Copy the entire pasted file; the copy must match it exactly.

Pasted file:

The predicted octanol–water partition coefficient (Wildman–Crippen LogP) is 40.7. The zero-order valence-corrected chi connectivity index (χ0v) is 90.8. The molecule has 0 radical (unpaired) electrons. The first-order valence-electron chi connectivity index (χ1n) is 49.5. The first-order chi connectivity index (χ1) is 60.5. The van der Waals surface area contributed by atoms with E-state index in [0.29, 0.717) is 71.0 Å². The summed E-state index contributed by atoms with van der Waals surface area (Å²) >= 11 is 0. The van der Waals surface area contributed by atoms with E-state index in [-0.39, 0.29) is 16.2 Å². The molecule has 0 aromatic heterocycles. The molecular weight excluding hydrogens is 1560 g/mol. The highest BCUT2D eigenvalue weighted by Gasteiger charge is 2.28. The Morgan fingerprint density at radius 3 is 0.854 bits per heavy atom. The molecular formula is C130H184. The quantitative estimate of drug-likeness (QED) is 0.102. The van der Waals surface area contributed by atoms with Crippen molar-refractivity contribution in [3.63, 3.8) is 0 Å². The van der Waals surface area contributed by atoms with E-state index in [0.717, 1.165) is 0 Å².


The predicted octanol–water partition coefficient (Wildman–Crippen LogP) is 40.7. The zero-order valence-corrected chi connectivity index (χ0v) is 90.8. The molecule has 0 radical (unpaired) electrons. The first-order valence-electron chi connectivity index (χ1n) is 49.5. The first-order chi connectivity index (χ1) is 60.5. The van der Waals surface area contributed by atoms with E-state index in [0.29, 0.717) is 71.0 Å². The summed E-state index contributed by atoms with van der Waals surface area (Å²) >= 11 is 0. The van der Waals surface area contributed by atoms with E-state index in [-0.39, 0.29) is 16.2 Å². The molecule has 0 aromatic heterocycles. The molecular weight excluding hydrogens is 1560 g/mol. The highest BCUT2D eigenvalue weighted by Gasteiger charge is 2.28. The Morgan fingerprint density at radius 3 is 0.854 bits per heavy atom. The molecular formula is C130H184. The quantitative estimate of drug-likeness (QED) is 0.102. The van der Waals surface area contributed by atoms with Crippen molar-refractivity contribution in [3.63, 3.8) is 0 Å². The van der Waals surface area contributed by atoms with E-state index in [0.717, 1.165) is 0 Å².